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Thu Oct 6, 2016, 08:52 PM

abcnews: Controversial Dakota Access Pipeline Case Back in Court

Controversial Dakota Access Pipeline Case Back in Court
Oct 5, 2016, 4:37 PM ET

Judge Grants Partial Stop on North Dakota Pipeline Work

The saga over a $3.7 billion crude oil pipeline that has pitted Native American groups against big oil was back in court today.

At stake is whether the Dakota Access Pipeline will be allowed to traverse what many Native American groups say are sacred ancestral lands.

The case has garnered national attention and hundreds of people are still camped out in protest of the pipeline near the Standing Rock Sioux Tribe's reservation in North Dakota.

The tribe and the pipeline company are awaiting a ruling, which could come as early as this afternoon, from the U.S. Court of Appeals for the D.C. Circuit, which oversaw the appeal being heard today to seek a temporary restraining order against the pipeline's construction.

Today's hearing is part of a legal battle that has continued for months. In the process, it has united Native American groups and environmental activists from across the country, growing into one of the biggest Native American demonstrations in decades.

Even President Obama weighed in on the movement last week at the White House Tribal Nations Conference, telling a crowd featuring more than 500 Native American leaders, “I know many of you have come together, across tribes and across the country, to support the community at Standing Rock and together you’re making your voices heard.”

The fight to block the pipeline began in July, when the Standing Rock Sioux Tribe sued to block the pipeline, arguing they were never meaningfully consulted before construction began. The tribe added that the pipeline ran through what they deemed to be culturally sacred sites and presented a danger to the reservation's water supply.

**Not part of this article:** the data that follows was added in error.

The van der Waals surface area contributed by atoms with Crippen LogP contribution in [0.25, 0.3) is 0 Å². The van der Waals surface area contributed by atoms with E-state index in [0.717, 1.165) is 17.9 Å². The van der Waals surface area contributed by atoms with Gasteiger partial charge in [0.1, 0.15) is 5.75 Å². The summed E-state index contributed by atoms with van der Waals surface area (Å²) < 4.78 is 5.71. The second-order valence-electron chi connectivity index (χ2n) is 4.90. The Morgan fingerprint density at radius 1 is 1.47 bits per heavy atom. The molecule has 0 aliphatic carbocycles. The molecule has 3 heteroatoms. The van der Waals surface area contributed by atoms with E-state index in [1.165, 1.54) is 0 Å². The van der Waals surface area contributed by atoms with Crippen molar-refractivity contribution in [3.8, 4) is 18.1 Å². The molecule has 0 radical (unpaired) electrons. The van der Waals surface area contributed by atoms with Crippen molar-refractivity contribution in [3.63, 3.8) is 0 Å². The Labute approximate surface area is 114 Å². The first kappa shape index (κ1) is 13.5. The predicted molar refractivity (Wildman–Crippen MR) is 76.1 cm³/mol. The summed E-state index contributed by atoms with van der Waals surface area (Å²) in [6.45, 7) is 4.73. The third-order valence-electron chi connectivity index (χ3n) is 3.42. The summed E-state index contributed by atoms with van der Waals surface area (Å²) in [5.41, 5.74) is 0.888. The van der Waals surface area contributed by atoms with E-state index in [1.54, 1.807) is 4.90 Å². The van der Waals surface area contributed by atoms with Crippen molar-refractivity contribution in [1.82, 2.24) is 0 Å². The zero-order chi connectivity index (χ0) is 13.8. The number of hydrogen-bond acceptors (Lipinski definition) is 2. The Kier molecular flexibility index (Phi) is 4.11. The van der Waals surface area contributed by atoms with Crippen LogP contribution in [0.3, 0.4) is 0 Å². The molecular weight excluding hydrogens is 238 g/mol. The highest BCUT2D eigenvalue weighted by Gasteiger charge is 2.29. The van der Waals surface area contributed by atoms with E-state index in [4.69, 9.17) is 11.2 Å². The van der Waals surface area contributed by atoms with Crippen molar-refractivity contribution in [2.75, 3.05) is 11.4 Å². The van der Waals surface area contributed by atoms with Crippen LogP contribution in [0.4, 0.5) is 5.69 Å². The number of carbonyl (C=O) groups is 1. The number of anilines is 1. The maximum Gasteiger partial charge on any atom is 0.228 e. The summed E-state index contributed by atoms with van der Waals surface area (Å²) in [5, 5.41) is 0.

The pipeline company and the Corps argued in court documents that they followed a standard review process.

The CEO of Energy Transfer, the Texas-based company building the pipeline, denied the tribe's allegations in an internal memo to staff, previously provided to ABC News by the company when asked for comment on the issue last month.

Energy Transfer CEO Kelcy Warren wrote that "concerns about the pipeline’s impact on the local water supply are unfounded," and that "multiple archaeological studies conducted with state historic preservation offices found no sacred items along the route."

Energy Transfer did not immediately respond to ABC News' request today for further comment.

A federal judge denied the tribe's request to temporarily halt construction of the pipeline last month, but the Department of Justice, Department of the Army, and Department of the Interior intervened in an unprecedented manner with a joint statement requesting "that the pipeline company voluntarily pause all construction activity within 20 miles east or west of Lake Oahe."